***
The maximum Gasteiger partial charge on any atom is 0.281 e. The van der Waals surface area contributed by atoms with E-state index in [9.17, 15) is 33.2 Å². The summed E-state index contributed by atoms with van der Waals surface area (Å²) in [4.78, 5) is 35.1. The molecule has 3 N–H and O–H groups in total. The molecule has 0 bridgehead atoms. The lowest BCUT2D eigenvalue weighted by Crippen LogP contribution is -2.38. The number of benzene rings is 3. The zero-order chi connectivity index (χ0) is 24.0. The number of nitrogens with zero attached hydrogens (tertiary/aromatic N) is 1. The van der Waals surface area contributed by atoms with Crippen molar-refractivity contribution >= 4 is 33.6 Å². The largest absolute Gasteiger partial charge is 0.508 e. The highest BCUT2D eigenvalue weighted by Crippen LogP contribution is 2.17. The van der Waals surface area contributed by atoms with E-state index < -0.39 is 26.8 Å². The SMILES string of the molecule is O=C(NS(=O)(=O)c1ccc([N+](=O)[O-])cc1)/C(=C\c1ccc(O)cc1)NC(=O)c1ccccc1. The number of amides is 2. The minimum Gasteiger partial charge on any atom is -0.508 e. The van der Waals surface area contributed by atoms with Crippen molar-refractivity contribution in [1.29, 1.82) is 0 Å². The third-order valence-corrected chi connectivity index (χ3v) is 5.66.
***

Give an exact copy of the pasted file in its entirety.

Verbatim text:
The maximum Gasteiger partial charge on any atom is 0.281 e. The van der Waals surface area contributed by atoms with E-state index in [9.17, 15) is 33.2 Å². The summed E-state index contributed by atoms with van der Waals surface area (Å²) in [4.78, 5) is 35.1. The molecule has 3 N–H and O–H groups in total. The molecule has 0 bridgehead atoms. The lowest BCUT2D eigenvalue weighted by Crippen LogP contribution is -2.38. The number of benzene rings is 3. The zero-order chi connectivity index (χ0) is 24.0. The number of nitrogens with zero attached hydrogens (tertiary/aromatic N) is 1. The van der Waals surface area contributed by atoms with Crippen molar-refractivity contribution >= 4 is 33.6 Å². The largest absolute Gasteiger partial charge is 0.508 e. The highest BCUT2D eigenvalue weighted by Crippen LogP contribution is 2.17. The van der Waals surface area contributed by atoms with E-state index < -0.39 is 26.8 Å². The SMILES string of the molecule is O=C(NS(=O)(=O)c1ccc([N+](=O)[O-])cc1)/C(=C\c1ccc(O)cc1)NC(=O)c1ccccc1. The number of amides is 2. The minimum Gasteiger partial charge on any atom is -0.508 e. The van der Waals surface area contributed by atoms with Crippen molar-refractivity contribution in [1.29, 1.82) is 0 Å². The third-order valence-corrected chi connectivity index (χ3v) is 5.66.